View Full Version : painting the "Girl"
05-17-2011, 01:29 PM
why after 16 years do I seem to know less than when I started?
How important is it to continue using 40 bucks a litre Petit paint?
Are there any shortcomings to fast dry primer?
What about the gallon of good quality oil based house paint primer I have?
A friend works @ Benj Moore and virtually gives me my house paint
How different is it?
Tried Interlux, seemed to be like milk with not much to it?
05-17-2011, 01:38 PM
I like and use The Cloverdale Marine Enamel. Half the price of Interlux and Petit.
They're plant is in Surrey, so their paint is readily available in BC.
05-17-2011, 02:14 PM
they have a store nearby
the price is right
05-17-2011, 02:57 PM
Nice boat! Pete Culler was a strong advocate of house paint for use on boats. The main difference between oil based house enamel and the marine version is that house paints are designed to sluff off and present a new surface to the weather thereby retaining the color. My own experience with house primer is that it is a bit more soft than is marine primer and does not sand as smooth as does the marine equivalant. Still, I see no reason not to use it especialy, when price is a consideration.
Linear Polyurathane enamels such as those made by Sterling have an amazing longevitiy when applied to wooden hulls correctly. However the prep, material and application are a bit pricy. Still, I have seen wooden hulls that were painted with LP as long as ten years ago that still are acceptable in appearance. One fear is that LP allows the wood to cook beneath the surface thereby promoting rot to attack the planking from within. However, I have yet to see an actual example of this theory to date.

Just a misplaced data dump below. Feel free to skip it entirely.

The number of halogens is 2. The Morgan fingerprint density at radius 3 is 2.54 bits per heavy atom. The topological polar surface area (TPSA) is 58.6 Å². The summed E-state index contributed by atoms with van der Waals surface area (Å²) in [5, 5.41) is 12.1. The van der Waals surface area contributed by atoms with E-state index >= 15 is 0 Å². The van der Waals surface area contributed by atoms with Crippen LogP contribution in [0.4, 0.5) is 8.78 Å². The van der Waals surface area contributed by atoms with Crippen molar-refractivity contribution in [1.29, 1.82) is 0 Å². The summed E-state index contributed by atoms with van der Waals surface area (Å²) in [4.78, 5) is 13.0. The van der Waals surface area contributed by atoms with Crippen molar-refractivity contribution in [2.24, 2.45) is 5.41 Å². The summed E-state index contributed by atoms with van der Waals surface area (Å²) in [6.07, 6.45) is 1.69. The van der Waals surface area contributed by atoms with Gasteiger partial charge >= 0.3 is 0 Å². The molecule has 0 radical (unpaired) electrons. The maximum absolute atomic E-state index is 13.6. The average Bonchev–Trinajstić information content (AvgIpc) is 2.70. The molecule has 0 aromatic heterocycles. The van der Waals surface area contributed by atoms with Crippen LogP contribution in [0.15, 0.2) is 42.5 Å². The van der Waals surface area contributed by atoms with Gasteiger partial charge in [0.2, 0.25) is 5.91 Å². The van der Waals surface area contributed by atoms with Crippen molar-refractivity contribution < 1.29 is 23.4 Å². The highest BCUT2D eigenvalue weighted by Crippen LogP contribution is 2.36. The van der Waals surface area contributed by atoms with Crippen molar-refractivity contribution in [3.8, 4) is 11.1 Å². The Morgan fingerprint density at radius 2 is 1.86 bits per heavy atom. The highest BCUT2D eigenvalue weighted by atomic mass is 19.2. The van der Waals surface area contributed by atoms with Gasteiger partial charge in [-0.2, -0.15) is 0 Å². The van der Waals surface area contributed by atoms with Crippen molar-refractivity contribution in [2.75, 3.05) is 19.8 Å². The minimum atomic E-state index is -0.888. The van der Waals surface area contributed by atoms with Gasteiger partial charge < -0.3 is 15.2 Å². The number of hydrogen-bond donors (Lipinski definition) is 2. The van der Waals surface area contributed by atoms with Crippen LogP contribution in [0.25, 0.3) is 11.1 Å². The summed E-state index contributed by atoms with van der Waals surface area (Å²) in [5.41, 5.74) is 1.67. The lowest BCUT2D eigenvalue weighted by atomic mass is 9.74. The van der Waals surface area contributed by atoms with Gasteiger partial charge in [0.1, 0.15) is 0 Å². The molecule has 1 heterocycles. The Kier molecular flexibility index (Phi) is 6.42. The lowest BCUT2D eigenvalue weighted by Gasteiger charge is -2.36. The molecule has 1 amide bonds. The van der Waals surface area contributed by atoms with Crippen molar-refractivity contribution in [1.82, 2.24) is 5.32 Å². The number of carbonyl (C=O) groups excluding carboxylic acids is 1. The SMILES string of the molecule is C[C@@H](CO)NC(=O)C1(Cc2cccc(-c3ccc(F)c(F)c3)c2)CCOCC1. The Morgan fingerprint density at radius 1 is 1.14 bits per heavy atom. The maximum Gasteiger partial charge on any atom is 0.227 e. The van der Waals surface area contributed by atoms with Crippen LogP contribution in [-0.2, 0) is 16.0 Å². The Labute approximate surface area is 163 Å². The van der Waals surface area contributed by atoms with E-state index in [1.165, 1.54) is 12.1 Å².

05-17-2011, 03:13 PM
When LPU coatings first came out, they were designed to paint metal airplanes, so so they say. When they were first tried on wooden boats, the results weren't satisfying. The LPU was plenty hard, and not flexible. That would be fine for an airplane or metal hull, but what happened on wooden hulls was excessive paint cracking along the seam lines. The wood moved, but the paint didn't. I don't know, though, whether the marine LPU products are now more flexible than the first generation stuff.
05-17-2011, 06:07 PM
Boats to be painted with LP are usually cold molded or splined.
05-17-2011, 09:32 PM
for not taking the time to "search"
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